Giants Add Another Hog Molly in Oregon Guard Shane Lemieux

Offensive line picks continues to dominate the Giants draft.
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In case there was any doubt about Giants general manager Dave Gettleman's vow to fix the offensive line, he continued to reaffirm that pledge by adding a third offensive lineman via the draft in the form of Oregon's Shane Lemieux.

In the 6-foot-4, 316-pound Lemieux, the Giants are getting a player who started 52 consecutive games at left guard, playing 3,611 snaps over his career and over 900 last season. The two-time All-American (2018 and 2019) was also a second-team honoree by the AP and Sporting News last season.

Lemieux, a native of Yakima Washington, is something of an athletic anomaly in that despite his hometown being better known for producing baseball players, Lemieux became the first student-athlete from West Valley High School to be recruited to play FBS football.

He was named to the Sports Illustrated All-America first team. He rated as the No. 3 guard in the Pac-12 and No. 23 nationally by PFF with a grade of 75.3, and finished third among Pac-12 guards with a 75.1 run-blocking grade.

Lemieux delivered 51 pancake blocks, second on the team, and didn't allow a pressure, hurry or hit against his quarterback over a three-game stretch during his senior season, finishing with having allowed just one sack and three hits on the QB in 497 pass-block snaps.

In the run game, Lemieux is a mauler. He helped contribute to the Ducks finishing ninth nationally with 5.48 yards per carry in the fourth quarter and 14th in the second half (5.32).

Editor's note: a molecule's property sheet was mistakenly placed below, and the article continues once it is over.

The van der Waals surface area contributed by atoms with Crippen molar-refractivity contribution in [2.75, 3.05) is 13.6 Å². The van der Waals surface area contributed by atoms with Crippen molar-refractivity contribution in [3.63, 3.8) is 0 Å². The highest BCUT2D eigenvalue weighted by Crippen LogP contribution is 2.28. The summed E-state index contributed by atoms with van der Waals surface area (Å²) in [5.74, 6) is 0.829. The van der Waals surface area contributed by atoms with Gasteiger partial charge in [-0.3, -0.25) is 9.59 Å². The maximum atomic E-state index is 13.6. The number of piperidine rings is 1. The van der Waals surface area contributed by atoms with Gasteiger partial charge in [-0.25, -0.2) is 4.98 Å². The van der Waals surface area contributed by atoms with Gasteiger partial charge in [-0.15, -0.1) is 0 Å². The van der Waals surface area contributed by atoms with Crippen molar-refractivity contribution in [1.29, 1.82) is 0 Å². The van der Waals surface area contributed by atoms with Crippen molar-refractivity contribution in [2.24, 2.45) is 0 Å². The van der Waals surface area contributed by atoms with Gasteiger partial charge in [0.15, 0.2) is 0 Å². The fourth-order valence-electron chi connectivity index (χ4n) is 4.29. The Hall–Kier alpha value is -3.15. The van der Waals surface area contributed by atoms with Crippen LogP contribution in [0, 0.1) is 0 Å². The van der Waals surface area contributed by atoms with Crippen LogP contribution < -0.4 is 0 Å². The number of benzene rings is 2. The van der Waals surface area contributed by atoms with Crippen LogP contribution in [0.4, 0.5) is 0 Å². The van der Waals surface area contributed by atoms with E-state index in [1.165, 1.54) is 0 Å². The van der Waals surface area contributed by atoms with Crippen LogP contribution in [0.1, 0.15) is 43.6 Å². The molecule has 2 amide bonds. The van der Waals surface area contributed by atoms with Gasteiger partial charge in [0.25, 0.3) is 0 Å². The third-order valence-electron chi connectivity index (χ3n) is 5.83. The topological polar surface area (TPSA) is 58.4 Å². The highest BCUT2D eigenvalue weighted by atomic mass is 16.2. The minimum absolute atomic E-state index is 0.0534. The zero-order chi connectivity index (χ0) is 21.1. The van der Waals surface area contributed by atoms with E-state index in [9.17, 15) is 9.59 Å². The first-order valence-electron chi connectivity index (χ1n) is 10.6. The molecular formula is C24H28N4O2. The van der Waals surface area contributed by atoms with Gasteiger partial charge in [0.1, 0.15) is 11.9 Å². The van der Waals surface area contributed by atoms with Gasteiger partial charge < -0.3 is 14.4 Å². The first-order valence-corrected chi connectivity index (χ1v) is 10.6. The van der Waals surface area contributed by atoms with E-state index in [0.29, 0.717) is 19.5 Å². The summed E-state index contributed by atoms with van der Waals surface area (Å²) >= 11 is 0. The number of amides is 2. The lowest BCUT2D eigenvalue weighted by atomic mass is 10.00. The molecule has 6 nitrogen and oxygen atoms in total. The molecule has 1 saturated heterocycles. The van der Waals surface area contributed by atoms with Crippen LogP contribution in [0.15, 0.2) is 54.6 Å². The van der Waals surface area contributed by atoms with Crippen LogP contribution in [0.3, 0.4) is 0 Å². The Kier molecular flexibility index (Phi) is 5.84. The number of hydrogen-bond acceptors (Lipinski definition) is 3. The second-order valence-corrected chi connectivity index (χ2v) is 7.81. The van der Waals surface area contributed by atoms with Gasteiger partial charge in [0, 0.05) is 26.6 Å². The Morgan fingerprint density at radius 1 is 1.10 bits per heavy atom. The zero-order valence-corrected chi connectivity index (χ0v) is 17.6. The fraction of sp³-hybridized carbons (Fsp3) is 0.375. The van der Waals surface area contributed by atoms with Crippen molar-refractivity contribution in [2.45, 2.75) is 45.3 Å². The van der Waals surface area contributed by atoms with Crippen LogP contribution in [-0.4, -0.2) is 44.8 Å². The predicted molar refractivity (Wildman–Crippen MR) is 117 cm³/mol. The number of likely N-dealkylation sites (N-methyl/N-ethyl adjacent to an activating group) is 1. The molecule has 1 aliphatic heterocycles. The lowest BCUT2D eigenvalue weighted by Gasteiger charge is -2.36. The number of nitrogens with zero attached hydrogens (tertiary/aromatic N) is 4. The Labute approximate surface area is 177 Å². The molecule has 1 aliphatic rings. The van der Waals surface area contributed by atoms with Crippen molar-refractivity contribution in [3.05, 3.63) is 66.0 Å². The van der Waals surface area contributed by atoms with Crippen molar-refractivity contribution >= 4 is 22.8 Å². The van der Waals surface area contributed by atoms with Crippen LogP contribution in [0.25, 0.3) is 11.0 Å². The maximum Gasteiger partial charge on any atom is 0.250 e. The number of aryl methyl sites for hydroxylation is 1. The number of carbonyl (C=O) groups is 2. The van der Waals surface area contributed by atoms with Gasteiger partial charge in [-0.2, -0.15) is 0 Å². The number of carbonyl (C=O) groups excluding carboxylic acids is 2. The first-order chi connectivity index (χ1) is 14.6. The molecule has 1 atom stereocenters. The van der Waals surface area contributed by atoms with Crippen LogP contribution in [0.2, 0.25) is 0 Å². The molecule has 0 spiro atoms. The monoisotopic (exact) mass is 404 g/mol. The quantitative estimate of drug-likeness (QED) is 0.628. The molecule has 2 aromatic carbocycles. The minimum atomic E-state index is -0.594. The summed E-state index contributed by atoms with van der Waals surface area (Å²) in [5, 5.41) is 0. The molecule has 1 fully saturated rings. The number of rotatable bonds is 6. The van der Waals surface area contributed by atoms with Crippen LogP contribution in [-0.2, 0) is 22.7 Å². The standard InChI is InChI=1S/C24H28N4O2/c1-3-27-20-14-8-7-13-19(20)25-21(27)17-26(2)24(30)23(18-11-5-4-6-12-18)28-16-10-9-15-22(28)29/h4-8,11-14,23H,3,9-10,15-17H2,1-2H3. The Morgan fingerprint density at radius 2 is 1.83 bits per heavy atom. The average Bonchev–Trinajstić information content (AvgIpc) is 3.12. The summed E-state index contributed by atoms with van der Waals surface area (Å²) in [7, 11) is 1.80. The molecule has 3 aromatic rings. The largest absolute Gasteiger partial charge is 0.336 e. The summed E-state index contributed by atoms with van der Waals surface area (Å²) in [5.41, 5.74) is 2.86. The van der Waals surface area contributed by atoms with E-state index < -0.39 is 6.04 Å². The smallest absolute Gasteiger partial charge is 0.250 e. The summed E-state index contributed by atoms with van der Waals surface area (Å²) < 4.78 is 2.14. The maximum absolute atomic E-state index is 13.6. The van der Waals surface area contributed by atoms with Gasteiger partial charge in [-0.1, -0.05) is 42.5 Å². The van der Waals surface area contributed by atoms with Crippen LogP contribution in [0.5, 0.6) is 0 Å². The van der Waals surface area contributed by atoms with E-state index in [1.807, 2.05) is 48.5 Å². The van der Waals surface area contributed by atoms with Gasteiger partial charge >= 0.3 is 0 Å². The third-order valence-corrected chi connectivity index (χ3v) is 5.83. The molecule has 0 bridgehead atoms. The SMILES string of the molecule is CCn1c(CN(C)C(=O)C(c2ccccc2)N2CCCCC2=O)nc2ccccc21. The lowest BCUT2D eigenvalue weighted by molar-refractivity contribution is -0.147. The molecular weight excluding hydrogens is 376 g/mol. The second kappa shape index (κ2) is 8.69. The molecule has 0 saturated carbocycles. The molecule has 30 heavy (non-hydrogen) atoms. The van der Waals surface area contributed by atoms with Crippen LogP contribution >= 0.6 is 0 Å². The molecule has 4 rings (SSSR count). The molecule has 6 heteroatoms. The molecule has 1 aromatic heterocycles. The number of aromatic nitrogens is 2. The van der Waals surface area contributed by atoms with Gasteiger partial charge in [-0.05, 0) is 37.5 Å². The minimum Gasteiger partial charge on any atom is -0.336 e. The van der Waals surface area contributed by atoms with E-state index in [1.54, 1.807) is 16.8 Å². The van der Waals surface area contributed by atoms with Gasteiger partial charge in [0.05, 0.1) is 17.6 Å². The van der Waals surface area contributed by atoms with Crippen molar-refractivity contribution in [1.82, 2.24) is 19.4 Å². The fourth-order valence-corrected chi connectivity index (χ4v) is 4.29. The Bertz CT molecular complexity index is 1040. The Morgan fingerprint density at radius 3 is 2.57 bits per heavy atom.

Gettleman has shown a propensity to bring in players who are captains, that have good character and have a ton of starting experience. He always looks for work, though, and I love that about him.

Lemieux isn’t the best athlete, and he’s somewhat stiff, but he packs a powerful punch and can move players in the run game.

I love his heavy hands and how he frames his blocks; utilizes good positioning and power at the point of attack to win in both phases of the offense.

I really wanted the Giants to add an interior offensive lineman that can move bodies in the rushing attack. The big question has to be asked, can Lemieux play center? Only played left guard at the collegiate level, but we will see if a transition is feasible.

Ducks tight end Jacob Breeland stated that Lemieux was by far the toughest player on the team, which is evident when you see him. He’s tenacious, violent, and wants to run through defenders. 

He has only been playing offensive line since his sophomore year at West Valley High School in Yakima, Washington, so there may be room for more growth as a player. His athletic limitations may cap his upside, but he’s good in a phone booth and possesses enough athletic ability to pull in space.

This is another safe selection by the Dave Gettleman regime. Under Jerry Reese, the Giants had players that did not mesh well into the locker room. Gettleman made it a point to rid the team of those types of players and implement a more accountable, mature, locker room. 

Look no further than his additions: Andrew Thomas, Xavier McKinney, Matt Peart, Darnay Holmes, and now Shane Lemieux, all of whom have significant starting experience and are high character players on and off the field. 

The tides of the culture are changing, and Gettleman is making a point to upgrade the offensive line, and ensure that the hog mollies will no longer be an issue for New York. The Giants will look to develop Lemieux as either a backup swing interior offensive lineman if the center experiment doesn’t work.